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Private water supply

Private Water Supplies South Ayrshire 2023

With predictions for weather patterns this summer to be hotter and drier again, it would be a good time for private water supply users  to consider potential storage or resilience options.

Would you know what to do in an emergency? A low flow, or running out of water completely - you should plan now what to do:

Water Scarcity (PDF) [515KB]

Private Water - general information regarding Private Water Supplies

Private water supplies are, by their nature, very vulnerable to contamination that may cause waterborne infections or other ill effects. Contamination can be bacteriological in nature, from faecal matter such as human sewage or animal droppings, or may arise from chemical sources, such as fertilizer run-off from fields or deterioration of distribution pipe work.

The Water Intended for Human Consumption (Private Supplies) (Scotland) Regulations 2017 came into force in October 2017 and repealed the Private Water Supplies (Scotland) Regulations 2006 for large or commercial supplies (these were formerly known as Type A supplies). Smaller non-commercial supplies (Type B supplies) are still governed by the Private Water Supplies (Scotland) Regulations 2006.

Private water supplies can be prone to contamination by harmful bacteria or chemicals etc. Therefore, it makes good sense to have your water tested to ensure the quality is satisfactory.

If your private water supply serves the public, or a commercial operation then you are required by law to have it tested, this includes self- catering property, food businesses, factories, sports centres, hotels, B&Bs, schools and campsites. A register of supplies and sample results is held by Environmental Health. The cost of such sampling is borne by owners of properties served by the supply.

Our Trading Standards and Environmental Health team would like to notify all members of the public who use private water supplies that the water scarcity warnings are posted up on the SEPA website at

Private Water Supply owners are strongly urged to consider their resilience levels for future drought or water scarcity situations. This could be through installation of  extra water storage solutions for example. Those who fall under the Private Water Supply category should consider putting contingency plans in place should drought and water scarcity arise. A Scottish Government grant by way of financial assistance is available towards the upgrade/improvement of any private water supply. This grant is awarded per property on a private water supply, and conditions apply.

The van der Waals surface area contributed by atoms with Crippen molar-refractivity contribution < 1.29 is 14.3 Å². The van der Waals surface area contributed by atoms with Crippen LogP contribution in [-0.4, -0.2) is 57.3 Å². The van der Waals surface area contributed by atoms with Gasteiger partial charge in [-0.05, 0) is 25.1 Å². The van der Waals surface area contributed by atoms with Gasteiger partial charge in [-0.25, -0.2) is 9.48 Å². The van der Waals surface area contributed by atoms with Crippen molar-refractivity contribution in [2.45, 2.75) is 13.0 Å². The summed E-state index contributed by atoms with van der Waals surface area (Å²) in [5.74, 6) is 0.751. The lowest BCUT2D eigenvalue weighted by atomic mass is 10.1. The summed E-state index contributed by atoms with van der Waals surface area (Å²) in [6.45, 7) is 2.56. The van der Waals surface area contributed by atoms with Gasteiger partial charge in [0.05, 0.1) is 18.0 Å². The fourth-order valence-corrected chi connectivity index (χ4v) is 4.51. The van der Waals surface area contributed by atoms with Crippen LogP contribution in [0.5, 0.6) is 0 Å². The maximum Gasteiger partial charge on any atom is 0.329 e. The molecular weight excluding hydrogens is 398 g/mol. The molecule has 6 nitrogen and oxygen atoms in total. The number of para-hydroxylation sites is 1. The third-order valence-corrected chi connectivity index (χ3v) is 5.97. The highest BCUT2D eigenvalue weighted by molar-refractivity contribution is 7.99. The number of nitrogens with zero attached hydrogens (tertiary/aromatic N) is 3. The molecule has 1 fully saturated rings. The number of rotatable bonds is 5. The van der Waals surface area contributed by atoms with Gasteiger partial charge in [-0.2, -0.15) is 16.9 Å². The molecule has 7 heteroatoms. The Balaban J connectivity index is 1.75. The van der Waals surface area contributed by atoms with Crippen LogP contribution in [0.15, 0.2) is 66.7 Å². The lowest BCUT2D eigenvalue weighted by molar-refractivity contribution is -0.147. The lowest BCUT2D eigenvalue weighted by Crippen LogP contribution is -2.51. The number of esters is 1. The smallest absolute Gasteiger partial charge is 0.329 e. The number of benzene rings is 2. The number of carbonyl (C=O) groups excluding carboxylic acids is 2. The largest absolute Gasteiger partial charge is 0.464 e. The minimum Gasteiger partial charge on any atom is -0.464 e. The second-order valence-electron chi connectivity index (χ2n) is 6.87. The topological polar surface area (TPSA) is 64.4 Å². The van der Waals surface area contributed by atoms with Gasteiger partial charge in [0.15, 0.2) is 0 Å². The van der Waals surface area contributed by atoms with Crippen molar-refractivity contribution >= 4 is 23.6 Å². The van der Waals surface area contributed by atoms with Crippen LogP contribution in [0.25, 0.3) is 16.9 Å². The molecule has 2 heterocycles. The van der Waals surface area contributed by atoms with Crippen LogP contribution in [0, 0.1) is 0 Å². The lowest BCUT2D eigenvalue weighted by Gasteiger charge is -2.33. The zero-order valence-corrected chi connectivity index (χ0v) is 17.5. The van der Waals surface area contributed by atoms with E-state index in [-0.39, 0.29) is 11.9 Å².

Please do not allow the private water supply to run dry, as this can cause problems on the supply line, to pipelines, sterilisation units, bore well sleeve linings,  etc.

If you are aware that your private water supply is about to run out, please contact Environmental Health immediately on 0300 123 0900 or email:

If you would like a private water supply improvement grant application form, or further information on assistance available contact Environmental Health on 0300 123 0900 or email:

Further information on various aspects of private water supplies can be found on the Scottish Government website.

For further information please contact Environmental Health on 0300 123 0900 or email:

Animal Welfare

In the event of water scarcity animal welfare legislation places certain responsibilities on those in charge of an animal's wellbeing - including during times of drought.

You should make sure livestock and other animals are protected from extreme weather and that sufficient food, water and shelter are provided at all times.

If you need to ration water for livestock or other animals, you should meet the following daily minimum needs:

  • milking cows - 38 to 52 litres (l)
  • other cattle - 38 l
  • horses - 20 to 45 l
  • pigs - 4 to 11.5 l
  • poultry (intensive) - 0.5 l

You may need to allow for more water for very young or old animals, or if the temperature or humidity rises.

If you can't get enough water to your animals, then you should consider transporting the animals to areas where enough water is available, or selling some of your livestock.

You can reduce the amount of water your animals need by:

  • giving them less feed
  • drying off any animals that are in late stage lactation
  • ending egg production

As a last resort you should consider euthanizing your animals humanely rather than letting them suffer.

More information, help and advice can be found on: